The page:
7. The libel is the first proceeding in a suit in admiralty in the courts of the United States. 3 Mas. C. C. 504.
No mesne process can issue in the United States a,dmiralty courts until a libel is filed, 1 Adm. 7, Rules of the U. S. Supreme Court. The twenty-second and twenty-third rules require certain statements to bc contained in the libel; and to those, and the forms in 2 Conkling, Adm. Pract., the reader is referred. And see Parsons, Merit. Law; Dunlap, Adm. Pract. ; Hall, Adm. Pract.
In Torts. That which is written or printed, and published, calculated to injure the character of another by bringing him into ridicule, hatred, or contempt. Parke, J., 15 Mees. & W. Exch. 344.
Every thing, written or printed, which re flects on the character of another and is published without lawful justification or ex cuse, is a libel, whateier the intention may have been. 15 Mees. & W. Exch. 437.
malicious defamation, expressed either in printing or writing, and tending either to blacken the memory of one who is dead or the reputation of one who is alive, and expose him to public hatred, contempt, or ridicule. 1 Hawkins, Pl. Cr. b. 1, c. 73, 1 ; 4 Mass. 168; 2 Pick. Mass. 115 ; 9 Johns. N.Y. 214 ; 1 Den. N. Y. 347; 24 Wend. N. Y. 434; 9 Barnew. & 41. 172 ; 4 Mann. Sc R. 127; 2 Kent, Comm. 13.
It has been defined, perhaps with more precision, to be a censorious or ridiculous writing, picture, or sign made with a mali cious or mischievous intent towards govern ment. magistrates, or individuals. 3 Johns. Cas. N. Y. 354; 9 Johns. N. Y. 215 ; 5 Binn. Penn. 340.
S. There is a great and well-settled dis tinction between verbal and written slander ; and this not only in reference to the conse quences, as subjecting the party to an indict ment, but also as to the chazacter of the accusations or imputations essential to sus tain a civil action to recover damages. To write and publish maliciously any thing of another which either makes him ridiculous or holds him out as a dishonest man, is held to be actionable, or punishable criminally, when the speaking of the same words would not be so. 1 Saund. 6th ed. 247 a; 4 Taunt. 355 ; 5 Binn. Penn. 219 ; Heard, Libel & S. 74 ; 6 Cush. Mass. 75.
9. Tbe reduction of the slanderous matter to writing or printing is the most usual mode of conveying it. The exhibition of a picture intimating that which in print would be libellous is equally criminal. 2 Campb. 512 ; 5 Coke, 125 ; 2 Serg. & R. Penn. 91. Fixing a gallows at a man's door, burning him in effigy, or exhibiting him in any igno minious manner, is a libel. IIawkins, Pl. Cr. b. 1, c. 73, s. 2 ; 11 East, 227.
There is, perhaps, no branch of the law which is so difficult to reduce to exact princi ples, or to compress within a small compass, as the requisites of a libel.
In the folloNting cases the publications have been held to be actionable. it is a libel to write of a person soliciting relief from a charitable society, that she prefers unworthy claims, which it is hoped the members will reject forever, and that she has squandered away money, already obtained by her from the benevolent, in printing circulars abusive of the secretary of the society. 12 Q. B. 624. It is libellous to publish of the plaintiff that, although he was aware of the death of a per son occasioned by his hnproperly driving a carriage, he had attended a public ball in the evening of the same day. 1 Chitt. Bail, 480. It is a libel to publish of a Protestant arch bishop that he endeavors to convert Roman Catholic priests by promises of money and preferment. 5 Bingli. 17. It is a libel to publish a ludicrous story of an individual in a newspaper, if it tend to render him the subject of public ridicule, although he had previously told the same story of himself. 6 Bingh. 409.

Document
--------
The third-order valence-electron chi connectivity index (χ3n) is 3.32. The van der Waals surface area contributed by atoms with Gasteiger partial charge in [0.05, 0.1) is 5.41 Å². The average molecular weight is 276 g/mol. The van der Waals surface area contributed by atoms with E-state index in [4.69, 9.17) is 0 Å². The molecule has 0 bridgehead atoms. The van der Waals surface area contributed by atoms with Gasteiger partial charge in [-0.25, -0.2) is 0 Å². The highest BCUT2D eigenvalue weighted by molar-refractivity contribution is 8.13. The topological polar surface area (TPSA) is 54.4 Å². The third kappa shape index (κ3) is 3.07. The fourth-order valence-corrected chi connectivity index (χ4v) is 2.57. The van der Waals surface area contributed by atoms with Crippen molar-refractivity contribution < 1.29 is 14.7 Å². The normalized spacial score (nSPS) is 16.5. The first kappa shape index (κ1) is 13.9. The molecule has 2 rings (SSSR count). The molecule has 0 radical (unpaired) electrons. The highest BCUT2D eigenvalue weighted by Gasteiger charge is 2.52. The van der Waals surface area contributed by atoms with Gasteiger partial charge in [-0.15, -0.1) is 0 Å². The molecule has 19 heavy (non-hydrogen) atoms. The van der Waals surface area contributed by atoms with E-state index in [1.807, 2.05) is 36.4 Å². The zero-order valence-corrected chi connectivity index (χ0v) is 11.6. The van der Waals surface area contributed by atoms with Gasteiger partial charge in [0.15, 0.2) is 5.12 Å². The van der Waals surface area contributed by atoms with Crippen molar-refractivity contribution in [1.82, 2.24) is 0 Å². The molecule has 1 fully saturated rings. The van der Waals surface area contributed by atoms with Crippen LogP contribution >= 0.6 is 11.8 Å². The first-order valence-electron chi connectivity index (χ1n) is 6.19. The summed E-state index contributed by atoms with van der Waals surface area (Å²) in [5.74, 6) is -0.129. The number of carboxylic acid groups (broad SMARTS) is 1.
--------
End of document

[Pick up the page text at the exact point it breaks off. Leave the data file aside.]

A declaration which alleges that the fendant charged the plaintiff, an attorney, with being guilty of " sharp practice," which is averred to mean disreputable practice, charges a libellous imputation. 4 Mees. & W. Exch. 446.
10. Any publication which has a tendency to disturb the public peace, or good order of society, is indictable as a libel. " This crime is committed," says Professor Greenleaf, "by the publication of writings blaspheming the Supreme Being, or turning the doctrines of the Christian religion into contempt and ridi cule; or tending, by their immodesty, to cor rupt the mind, and to destroy the love of decency, morality, and good order ; or wan tonly to defame or indecorously to calumniate the economy, order, and constitution of things which make up the general system of the law and government of the country ; to de grade the administration of government, or of justice; or to cause animosities between our own and any foreign government, by per sonal abuse of its sovereign, its ambassadors, or other public ministers ; and by malicious defamations, expressed in printiog or writing, or by signs or pictures, tending either to blacken the memory of one who is dead, or the reputation of one who is living, a,nd thereby to expose him to public hatred, con tempt, and ridicule. This descriptive cata logue embraces all the several species of this offence which are indictable at common law; all of which, it is believed, are indictable in the United States, either at common law, or by virtue of particular statutes." 3 Green leaf, Ev. 164. See 4 Mass. 163 ; 9 Johns. N.Y. 214; 4 M'Cord, So. C. 317; 9 N. H. 34.